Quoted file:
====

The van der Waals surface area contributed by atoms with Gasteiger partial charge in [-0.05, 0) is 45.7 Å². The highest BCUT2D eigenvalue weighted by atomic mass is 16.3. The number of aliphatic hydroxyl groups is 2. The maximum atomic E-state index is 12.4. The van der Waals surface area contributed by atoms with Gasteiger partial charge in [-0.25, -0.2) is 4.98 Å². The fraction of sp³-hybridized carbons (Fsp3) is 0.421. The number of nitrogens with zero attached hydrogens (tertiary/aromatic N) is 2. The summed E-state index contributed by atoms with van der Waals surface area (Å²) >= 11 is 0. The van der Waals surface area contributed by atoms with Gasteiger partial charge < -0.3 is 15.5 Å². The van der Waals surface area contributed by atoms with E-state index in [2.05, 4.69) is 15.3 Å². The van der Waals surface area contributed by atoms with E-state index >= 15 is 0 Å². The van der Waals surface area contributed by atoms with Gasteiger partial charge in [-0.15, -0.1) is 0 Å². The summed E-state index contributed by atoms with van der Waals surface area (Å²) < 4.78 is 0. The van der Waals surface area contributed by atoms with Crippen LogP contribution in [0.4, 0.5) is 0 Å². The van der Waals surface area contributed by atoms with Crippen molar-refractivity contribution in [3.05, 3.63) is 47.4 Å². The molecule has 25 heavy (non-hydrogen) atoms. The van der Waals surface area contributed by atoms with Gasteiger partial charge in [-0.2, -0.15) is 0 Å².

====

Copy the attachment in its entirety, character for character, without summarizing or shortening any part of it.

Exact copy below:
The van der Waals surface area contributed by atoms with Gasteiger partial charge in [-0.05, 0) is 45.7 Å². The highest BCUT2D eigenvalue weighted by atomic mass is 16.3. The number of aliphatic hydroxyl groups is 2. The maximum atomic E-state index is 12.4. The van der Waals surface area contributed by atoms with Gasteiger partial charge in [-0.25, -0.2) is 4.98 Å². The fraction of sp³-hybridized carbons (Fsp3) is 0.421. The number of nitrogens with zero attached hydrogens (tertiary/aromatic N) is 2. The summed E-state index contributed by atoms with van der Waals surface area (Å²) >= 11 is 0. The van der Waals surface area contributed by atoms with Gasteiger partial charge < -0.3 is 15.5 Å². The van der Waals surface area contributed by atoms with E-state index in [2.05, 4.69) is 15.3 Å². The van der Waals surface area contributed by atoms with E-state index >= 15 is 0 Å². The van der Waals surface area contributed by atoms with Gasteiger partial charge in [-0.15, -0.1) is 0 Å². The summed E-state index contributed by atoms with van der Waals surface area (Å²) < 4.78 is 0. The van der Waals surface area contributed by atoms with Crippen LogP contribution in [0.4, 0.5) is 0 Å². The van der Waals surface area contributed by atoms with Crippen molar-refractivity contribution in [3.05, 3.63) is 47.4 Å². The molecule has 25 heavy (non-hydrogen) atoms. The van der Waals surface area contributed by atoms with Gasteiger partial charge in [-0.2, -0.15) is 0 Å².